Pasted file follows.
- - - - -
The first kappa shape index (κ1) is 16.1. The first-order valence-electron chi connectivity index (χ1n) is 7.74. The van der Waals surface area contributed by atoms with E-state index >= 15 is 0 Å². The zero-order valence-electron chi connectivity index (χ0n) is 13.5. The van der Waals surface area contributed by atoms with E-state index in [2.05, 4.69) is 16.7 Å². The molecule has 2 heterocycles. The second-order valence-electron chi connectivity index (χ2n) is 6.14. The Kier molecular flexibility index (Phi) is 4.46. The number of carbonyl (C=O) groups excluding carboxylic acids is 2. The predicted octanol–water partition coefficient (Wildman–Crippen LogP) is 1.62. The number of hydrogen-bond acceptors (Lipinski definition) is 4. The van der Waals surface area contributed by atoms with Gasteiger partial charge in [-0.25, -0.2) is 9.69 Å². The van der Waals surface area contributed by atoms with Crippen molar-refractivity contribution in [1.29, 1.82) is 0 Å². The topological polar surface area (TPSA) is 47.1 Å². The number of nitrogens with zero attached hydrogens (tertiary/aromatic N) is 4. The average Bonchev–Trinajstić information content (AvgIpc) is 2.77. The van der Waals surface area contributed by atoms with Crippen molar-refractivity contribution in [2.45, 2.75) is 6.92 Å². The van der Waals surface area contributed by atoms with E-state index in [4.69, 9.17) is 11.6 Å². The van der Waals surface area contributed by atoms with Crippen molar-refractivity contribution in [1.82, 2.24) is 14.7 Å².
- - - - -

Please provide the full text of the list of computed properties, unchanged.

The first kappa shape index (κ1) is 16.1. The first-order valence-electron chi connectivity index (χ1n) is 7.74. The van der Waals surface area contributed by atoms with E-state index >= 15 is 0 Å². The zero-order valence-electron chi connectivity index (χ0n) is 13.5. The van der Waals surface area contributed by atoms with E-state index in [2.05, 4.69) is 16.7 Å². The molecule has 2 heterocycles. The second-order valence-electron chi connectivity index (χ2n) is 6.14. The Kier molecular flexibility index (Phi) is 4.46. The number of carbonyl (C=O) groups excluding carboxylic acids is 2. The predicted octanol–water partition coefficient (Wildman–Crippen LogP) is 1.62. The number of hydrogen-bond acceptors (Lipinski definition) is 4. The van der Waals surface area contributed by atoms with Gasteiger partial charge in [-0.25, -0.2) is 9.69 Å². The van der Waals surface area contributed by atoms with Crippen molar-refractivity contribution in [1.29, 1.82) is 0 Å². The topological polar surface area (TPSA) is 47.1 Å². The number of nitrogens with zero attached hydrogens (tertiary/aromatic N) is 4. The average Bonchev–Trinajstić information content (AvgIpc) is 2.77. The van der Waals surface area contributed by atoms with Crippen molar-refractivity contribution in [2.45, 2.75) is 6.92 Å². The van der Waals surface area contributed by atoms with E-state index in [4.69, 9.17) is 11.6 Å². The van der Waals surface area contributed by atoms with Crippen molar-refractivity contribution in [1.82, 2.24) is 14.7 Å².